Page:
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Political Mercury

Resilient, relentless C.J. Petersen should be Iowa Democratic Party chair

1/4/2023

C.J. Petersen speaks to Democrats earlier this year. He is a former chair of the Carroll County Democratic Party.

The Iowa Democratic Party, in a little more than a month, will elect a new state party chair.

A leader poised for the position is rural Iowan C.J. Petersen, the chair of the Iowa Democratic Party’s Stonewall Caucus, a leader on LGBTQ issues, and the former communications director for U.S. Senate candidate Mike Franken.

Petersen would bring the right and relevant portfolio of professional, political and, perhaps more important, life experiences to the job.

He’s 32, gay and rural. C.J. lives with his husband, Luke, in Templeton, across the street from the nationally known Templeton Rye Distillery. The couple are moving to Audubon County, near Exira, to a rural acreage. His roots stretch a little farther south into Cass County, too.

CNA - Stop HIV Iowa (February)

C.J.’s personal life story is one of remarkable resilience. He grew up poor, rural poor, and can recall desperate days of food insecurity in the Atlantic of his youth. He battled addiction to alcohol and struggled to emerge from the confusion surrounding his own identity into a man in a committed marriage, a person with a raft of friends, whom he looks out for with great care.

All of this background, of course, gives him an instinctive empathy, a kindness and a personality that allow C.J. to meet people where they are, as they are.

Over much of the last year, I watched C.J. masterfully manage Franken’s message through ebullient days and challenging ones, crises and heady moments of great trajectory, that had U.S. Sen. Charles Grassley thinking seriously about how he might wrap a long career in government.

C.J. constructed what national political professionals widely regard as a brilliant social media strategy. C.J. traveled the state with Franken, seeing firsthand what messages resonate in its disparate reaches. He also brought a fierce urgency, an ability to remain on offense.

The party is hungering for resilience, a modern reconstruction into a political coalition of imperfect allies. Having grown up in rural Iowa, C.J. knows how to take the fight to Republicans and what strategies will persuade independent and crossover voters, which the party needs but a slice to regain footing.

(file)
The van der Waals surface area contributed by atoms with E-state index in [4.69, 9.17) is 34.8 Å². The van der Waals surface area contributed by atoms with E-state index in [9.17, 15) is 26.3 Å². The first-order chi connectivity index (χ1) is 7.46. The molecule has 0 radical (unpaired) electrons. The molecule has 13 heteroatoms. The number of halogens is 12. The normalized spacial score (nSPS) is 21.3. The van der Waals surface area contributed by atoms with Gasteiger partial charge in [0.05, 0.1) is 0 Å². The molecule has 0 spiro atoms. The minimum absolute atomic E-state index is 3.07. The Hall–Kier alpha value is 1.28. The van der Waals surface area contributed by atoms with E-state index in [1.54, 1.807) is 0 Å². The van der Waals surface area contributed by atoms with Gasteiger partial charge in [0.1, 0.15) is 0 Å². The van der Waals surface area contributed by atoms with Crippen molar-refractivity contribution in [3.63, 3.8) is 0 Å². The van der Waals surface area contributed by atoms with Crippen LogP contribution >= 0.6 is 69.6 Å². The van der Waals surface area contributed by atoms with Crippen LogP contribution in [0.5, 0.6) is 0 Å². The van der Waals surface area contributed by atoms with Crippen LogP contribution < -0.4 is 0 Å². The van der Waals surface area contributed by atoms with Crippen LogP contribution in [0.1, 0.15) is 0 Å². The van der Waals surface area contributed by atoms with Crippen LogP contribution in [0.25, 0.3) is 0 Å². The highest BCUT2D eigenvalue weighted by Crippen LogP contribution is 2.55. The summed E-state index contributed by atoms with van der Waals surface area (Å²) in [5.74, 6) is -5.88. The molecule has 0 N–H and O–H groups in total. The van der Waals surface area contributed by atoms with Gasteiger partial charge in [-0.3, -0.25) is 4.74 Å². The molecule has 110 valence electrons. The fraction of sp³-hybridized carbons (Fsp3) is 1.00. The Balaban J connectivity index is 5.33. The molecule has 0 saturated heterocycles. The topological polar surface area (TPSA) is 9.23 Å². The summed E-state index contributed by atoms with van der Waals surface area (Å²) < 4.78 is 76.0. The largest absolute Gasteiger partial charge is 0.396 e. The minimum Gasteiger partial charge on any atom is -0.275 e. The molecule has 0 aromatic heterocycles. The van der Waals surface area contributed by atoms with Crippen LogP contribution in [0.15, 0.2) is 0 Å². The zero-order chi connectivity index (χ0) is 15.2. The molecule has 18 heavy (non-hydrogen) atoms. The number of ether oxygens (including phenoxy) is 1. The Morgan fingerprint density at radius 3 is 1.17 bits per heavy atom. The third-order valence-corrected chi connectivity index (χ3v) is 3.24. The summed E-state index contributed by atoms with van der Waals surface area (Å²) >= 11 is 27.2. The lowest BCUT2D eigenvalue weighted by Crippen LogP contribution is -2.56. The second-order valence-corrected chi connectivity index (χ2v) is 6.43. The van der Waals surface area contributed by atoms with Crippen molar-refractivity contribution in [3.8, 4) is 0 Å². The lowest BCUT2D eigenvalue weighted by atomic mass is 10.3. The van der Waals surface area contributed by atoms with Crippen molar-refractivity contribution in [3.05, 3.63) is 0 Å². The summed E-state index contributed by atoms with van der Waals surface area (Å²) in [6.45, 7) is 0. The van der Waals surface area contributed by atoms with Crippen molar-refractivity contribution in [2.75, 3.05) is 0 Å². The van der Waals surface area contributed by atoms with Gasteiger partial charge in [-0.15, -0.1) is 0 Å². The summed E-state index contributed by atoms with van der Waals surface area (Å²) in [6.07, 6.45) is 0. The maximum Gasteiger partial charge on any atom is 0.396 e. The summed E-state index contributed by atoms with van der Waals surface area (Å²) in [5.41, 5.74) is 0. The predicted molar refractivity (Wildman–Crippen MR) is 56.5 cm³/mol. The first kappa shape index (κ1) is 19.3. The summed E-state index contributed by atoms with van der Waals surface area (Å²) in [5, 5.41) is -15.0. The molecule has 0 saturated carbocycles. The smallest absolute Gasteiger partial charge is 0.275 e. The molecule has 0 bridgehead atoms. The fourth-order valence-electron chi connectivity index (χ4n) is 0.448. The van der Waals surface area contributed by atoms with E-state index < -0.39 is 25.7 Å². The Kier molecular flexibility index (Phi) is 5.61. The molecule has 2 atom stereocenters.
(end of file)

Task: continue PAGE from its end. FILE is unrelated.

Having worked for U.S. Sen. Bernie Sanders’ presidential campaign, C.J. has connections and credibility in the party’s progressive wing.

And he understands the more traditional elements of the party having worked alongside Franken, who remains a personal friend of C.J.’s.

The road back for the Iowa Democratic Party runs through the rural part of the state. The mission isn’t a fantastical full conversion of 70% Trump-King-Reynolds counties. It’s persuading one of those seven voters, maybe two, to consider Democrats at least some place on the ballot, and adding new voters to the rolls.

Cities and the sprawl of the suburbs are essential, too, of course. But keep in mind, those suburbs are populated with people from Carroll and Algona and Oskaloosa who maintain strong cultural connections to rural Iowa. There are more than 1,000 Carroll Kuemper Catholic High School alums (from a town of 10,000) living in the Des Moines area. Hit repeat on that where migration from other Iowa towns is concerned.

It will take a coalition of Democrats often at odds with each other for the party to rebuild. A small band of purists may as well just spend their time shopping at REI in West Des Moines in preparation for a future in the wilderness, a destiny of political obsolescence.

There are openings for a Democratic revival.

Gov. Kim Reynolds is likely serving the issue for a new Democratic rural-urban-suburban coalition as she appears ready to muscle through a regime of private-school boosts that will diminish, if not downright maroon, many public school districts in rural Iowa.

Dogged and disciplined messaging on this is part of the rebuild.

The bottom line with the choice of party chair, in what are urgent times for Democrats who are but a step or two from the Grim Reaper, is to find a person who understands and respects all elements of the Democratic Party and knows how to persuade Republicans and right-leaning independents when they are persuadable.

C.J. Petersen deserves full consideration, not just for the sake of the Democratic Party, but for all Iowans, including the Republicans who know in their hearts that this state is better off with more than one robust political party. ♦

Douglas Burns of Carroll is fourth-generation journalist and founder of Mercury Boost, a marketing and public-relations company.

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